What to Ask Before Face Sculpting
Cosmetic Surgery of the face (face sculpting) has become increasingly common.
By the end of the consultation with your cosmetic surgeon, you should have clear answers to the following 10 questions:
1. Do I have realistic expectations of the outcome of treatment?
2. How is the procedure performed and how long will it take?
3. Which technique(s) will help me to achieve the result I want?
4. What kind of anaesthesia (local anaesthetic, sedation or general anaesthetic) would you recommend for my cosmetic surgery?
5. How much does the procedure cost and what other factors affect the overall cost (i.e. hospital fee, anaesthesia, etc)?
6. What are the surgeon’s professional qualifications, training and level of experience in performing the operation?
7. What percentage of patients experience complications with this operation?
8. What is the surgeon’s policy for repeating or adjusting the operation if the outcome does not meet agreed upon goals?
9. How many times will I see you after surgery to ensure good aftercare?
10. What can I expect after surgery in terms of discomfort, scarring, recovery and return to normal activities?
These questions should be the minimum you should ask before proceeding with facial sculpting.
See more information for facial sculpting in reading >>
Facial Sculpting and Facial Contouring Treatments in Reading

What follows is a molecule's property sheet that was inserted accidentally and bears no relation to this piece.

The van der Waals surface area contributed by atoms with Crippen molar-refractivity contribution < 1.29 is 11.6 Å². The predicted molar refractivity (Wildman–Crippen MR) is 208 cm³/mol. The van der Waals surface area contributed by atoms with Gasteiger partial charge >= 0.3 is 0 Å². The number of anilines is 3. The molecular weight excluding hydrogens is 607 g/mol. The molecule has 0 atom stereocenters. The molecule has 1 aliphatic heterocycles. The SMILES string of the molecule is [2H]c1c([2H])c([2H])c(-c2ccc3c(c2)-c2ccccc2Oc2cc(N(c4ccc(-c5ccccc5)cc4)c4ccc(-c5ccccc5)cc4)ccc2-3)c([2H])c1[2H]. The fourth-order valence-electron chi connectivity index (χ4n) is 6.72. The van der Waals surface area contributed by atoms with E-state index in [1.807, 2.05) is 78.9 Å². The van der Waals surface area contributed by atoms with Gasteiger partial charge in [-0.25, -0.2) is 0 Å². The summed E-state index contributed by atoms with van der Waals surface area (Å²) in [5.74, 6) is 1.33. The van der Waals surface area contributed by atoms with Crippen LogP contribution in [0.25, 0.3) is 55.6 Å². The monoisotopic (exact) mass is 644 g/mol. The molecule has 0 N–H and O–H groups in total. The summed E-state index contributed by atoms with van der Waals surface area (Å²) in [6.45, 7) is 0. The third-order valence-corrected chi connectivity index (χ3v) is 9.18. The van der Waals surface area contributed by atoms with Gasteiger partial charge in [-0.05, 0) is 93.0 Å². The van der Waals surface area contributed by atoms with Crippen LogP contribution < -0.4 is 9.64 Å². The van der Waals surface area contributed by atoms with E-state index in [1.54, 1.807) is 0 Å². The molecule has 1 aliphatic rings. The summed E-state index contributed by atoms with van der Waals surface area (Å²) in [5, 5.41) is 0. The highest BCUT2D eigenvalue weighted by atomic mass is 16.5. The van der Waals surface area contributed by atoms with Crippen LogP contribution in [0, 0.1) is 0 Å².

Facial sculpting emphasizes the fact the balance of the facial features are just as relevant as the beautiful appearance of each part in contributing to what we term 'a beautiful face'.
Facial Sculpting has also been a result of experience showing that clean facial features do not automatically mean a beautiful face, and that a beautiful face often hides a number of imperfections.
One of the typical examples of facial balance issues is related to the relationship between the nose and the chin on someone's profile. When the chin is relatively small (retrogenia or microgenia) it makes the nose appear more prominent. Correcting the shape of the nose can be successful in creating a beautiful nose but not necessarily in creating a beautiful profile. A combination of nose reshaping and chin enhancement can lead to a more balanced and pleasing profile.
Another example of facial disproportion is related to malar hypoplasia or underdevelopment of the cheekbones. When this is quite severe, leading to poor alignment of the teeth, more radical surgical procedures are necessary.
However, in most instances, this is a relatively mild or moderate problem that is associated with a flatter appearance of the face, and with the appearance of lower lid bags or deep nasolabial lines (running from the side of the nose to the corners of the mouth) even in the young . This can be improved with augmentation techniques, using either implants or bones in the malar region or around the base of the nose.
Dr Bob Khanna and his team are leading experts and can help assist you with any queries or enquiries that you have.
Facial Sculpting is a concept rather than a surgical procedure